Diego Saglia
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‘Where shall I turn me?’
Italy and irony in Beppo and Don Juan
in Byron and Italy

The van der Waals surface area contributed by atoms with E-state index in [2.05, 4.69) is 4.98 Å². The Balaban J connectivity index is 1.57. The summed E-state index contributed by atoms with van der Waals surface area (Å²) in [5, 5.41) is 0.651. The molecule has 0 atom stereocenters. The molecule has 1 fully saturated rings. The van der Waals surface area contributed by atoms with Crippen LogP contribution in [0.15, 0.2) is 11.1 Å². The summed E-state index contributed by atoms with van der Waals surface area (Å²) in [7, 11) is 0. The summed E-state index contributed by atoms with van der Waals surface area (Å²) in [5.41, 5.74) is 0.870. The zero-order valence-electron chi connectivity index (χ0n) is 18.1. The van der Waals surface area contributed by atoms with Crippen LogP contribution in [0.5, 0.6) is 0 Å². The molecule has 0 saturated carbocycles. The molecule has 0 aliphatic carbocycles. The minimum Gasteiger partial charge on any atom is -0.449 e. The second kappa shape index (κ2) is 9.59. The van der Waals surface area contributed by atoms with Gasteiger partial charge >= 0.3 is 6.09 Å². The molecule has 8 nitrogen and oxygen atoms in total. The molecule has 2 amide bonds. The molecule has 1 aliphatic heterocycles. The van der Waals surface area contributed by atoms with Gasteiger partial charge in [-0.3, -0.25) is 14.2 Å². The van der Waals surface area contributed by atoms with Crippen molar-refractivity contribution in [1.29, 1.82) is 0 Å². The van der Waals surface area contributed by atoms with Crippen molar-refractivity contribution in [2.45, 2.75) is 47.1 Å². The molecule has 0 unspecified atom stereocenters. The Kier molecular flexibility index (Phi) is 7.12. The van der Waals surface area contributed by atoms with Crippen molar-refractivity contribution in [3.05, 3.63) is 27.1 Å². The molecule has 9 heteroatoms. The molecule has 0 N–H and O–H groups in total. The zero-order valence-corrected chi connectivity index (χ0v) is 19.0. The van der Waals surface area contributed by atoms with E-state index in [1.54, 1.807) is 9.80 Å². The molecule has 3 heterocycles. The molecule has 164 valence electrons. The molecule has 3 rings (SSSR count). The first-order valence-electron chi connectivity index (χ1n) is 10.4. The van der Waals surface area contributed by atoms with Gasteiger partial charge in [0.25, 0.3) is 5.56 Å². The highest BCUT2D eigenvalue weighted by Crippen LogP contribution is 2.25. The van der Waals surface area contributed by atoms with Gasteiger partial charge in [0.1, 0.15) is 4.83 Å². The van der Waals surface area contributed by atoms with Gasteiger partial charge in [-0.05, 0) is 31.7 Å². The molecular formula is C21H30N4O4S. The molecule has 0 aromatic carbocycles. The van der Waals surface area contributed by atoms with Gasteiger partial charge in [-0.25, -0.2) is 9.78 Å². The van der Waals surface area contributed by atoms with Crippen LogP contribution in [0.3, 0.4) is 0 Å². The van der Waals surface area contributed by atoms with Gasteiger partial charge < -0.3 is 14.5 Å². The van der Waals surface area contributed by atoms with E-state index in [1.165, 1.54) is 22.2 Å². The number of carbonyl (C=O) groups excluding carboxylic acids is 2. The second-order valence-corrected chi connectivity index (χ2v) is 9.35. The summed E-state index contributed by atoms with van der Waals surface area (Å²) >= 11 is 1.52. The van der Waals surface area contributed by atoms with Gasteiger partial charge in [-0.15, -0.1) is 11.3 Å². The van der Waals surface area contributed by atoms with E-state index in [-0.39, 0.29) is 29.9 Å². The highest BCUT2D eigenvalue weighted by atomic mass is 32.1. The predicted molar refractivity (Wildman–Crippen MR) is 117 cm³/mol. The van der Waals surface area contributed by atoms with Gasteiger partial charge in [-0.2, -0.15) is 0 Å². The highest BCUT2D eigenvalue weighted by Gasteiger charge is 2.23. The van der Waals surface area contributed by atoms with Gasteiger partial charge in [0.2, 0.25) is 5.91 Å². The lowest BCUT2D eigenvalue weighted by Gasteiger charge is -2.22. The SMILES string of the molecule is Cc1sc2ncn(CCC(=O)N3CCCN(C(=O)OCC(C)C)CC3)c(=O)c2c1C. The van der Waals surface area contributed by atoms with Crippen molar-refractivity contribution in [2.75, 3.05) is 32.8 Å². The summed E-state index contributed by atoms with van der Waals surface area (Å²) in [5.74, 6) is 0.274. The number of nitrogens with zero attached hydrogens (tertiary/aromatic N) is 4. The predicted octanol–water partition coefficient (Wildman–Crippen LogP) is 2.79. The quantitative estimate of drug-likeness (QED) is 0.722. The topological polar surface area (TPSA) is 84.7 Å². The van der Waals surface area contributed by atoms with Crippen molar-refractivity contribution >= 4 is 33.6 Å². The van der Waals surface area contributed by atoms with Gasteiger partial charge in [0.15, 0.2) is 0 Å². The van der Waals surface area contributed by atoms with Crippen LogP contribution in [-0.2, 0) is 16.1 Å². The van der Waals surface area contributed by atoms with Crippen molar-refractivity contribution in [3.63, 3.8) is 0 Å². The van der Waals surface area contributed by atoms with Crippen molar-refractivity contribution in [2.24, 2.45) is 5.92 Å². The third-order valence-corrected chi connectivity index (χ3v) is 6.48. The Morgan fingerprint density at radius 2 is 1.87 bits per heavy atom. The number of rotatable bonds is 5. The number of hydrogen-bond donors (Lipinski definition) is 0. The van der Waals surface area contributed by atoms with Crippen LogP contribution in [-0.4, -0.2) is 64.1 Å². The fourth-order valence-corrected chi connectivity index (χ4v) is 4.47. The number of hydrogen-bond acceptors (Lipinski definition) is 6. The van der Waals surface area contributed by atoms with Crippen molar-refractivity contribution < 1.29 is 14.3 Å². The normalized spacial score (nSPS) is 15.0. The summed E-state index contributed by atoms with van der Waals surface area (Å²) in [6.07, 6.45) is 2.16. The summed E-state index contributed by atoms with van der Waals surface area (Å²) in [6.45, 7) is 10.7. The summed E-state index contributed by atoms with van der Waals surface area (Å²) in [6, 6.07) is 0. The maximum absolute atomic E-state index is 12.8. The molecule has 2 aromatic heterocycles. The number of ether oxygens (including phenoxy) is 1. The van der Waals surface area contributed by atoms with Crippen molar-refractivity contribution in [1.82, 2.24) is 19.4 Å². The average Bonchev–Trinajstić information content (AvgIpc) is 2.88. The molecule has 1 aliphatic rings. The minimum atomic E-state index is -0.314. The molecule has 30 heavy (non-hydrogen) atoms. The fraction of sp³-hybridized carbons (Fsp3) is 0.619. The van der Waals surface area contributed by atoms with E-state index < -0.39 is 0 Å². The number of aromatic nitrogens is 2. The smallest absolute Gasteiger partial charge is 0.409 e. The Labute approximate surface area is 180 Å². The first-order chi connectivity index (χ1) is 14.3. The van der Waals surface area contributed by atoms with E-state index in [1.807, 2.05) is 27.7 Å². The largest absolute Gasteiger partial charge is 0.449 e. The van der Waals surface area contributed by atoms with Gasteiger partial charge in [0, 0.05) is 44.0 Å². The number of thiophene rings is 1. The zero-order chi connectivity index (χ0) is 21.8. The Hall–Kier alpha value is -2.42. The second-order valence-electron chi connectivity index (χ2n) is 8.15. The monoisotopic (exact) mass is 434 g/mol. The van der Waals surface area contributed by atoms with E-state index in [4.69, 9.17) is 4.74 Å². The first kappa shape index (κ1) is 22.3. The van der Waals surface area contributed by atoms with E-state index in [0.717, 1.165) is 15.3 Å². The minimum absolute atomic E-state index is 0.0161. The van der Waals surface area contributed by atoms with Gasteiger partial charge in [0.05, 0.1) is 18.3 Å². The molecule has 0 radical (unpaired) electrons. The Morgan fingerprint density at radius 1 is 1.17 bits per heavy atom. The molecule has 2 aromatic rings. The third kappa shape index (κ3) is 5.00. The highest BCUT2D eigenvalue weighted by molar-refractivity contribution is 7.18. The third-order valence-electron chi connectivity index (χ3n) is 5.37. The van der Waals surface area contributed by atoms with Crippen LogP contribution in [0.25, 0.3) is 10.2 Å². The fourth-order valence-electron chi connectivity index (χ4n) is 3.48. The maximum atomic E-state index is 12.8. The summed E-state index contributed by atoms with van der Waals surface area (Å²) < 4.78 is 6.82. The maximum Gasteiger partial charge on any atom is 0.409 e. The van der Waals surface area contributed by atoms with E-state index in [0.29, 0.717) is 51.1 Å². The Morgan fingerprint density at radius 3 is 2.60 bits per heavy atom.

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This chapter focuses on Byron’s ‘Italian’ satires, Beppo and Don Juan, as well as the late prose fragment ‘An Italian Carnival’. It begins by highlighting Byron’s parabasic ‘turn’ to Italy in these works in order to argue that the poet’s complex and contradictory self-positioning in Italy, during his years there, underpins the unprecedentedly multiform poetics and worldview of these texts. The chapter begins by examining the ambivalences and contradictions in Don Juan’s references to Pulci, Ariosto, Dante, Petrarch and Boccaccio, showing the extent to which Italy’s literature contributes to, but is also subverted by, Byron’s constructing of his new ‘medley mode’. Turning to Beppo, the chapter considers the ways in which the figure of the cavalier servente offers the poet a crucially performative model for his Italian ‘turn’ and the parabasic nature of his satires. The chapter concludes by examining Byron’s reprise of this mode in ‘An Italian Carnival’ to delineate a final image and assessment of the country.

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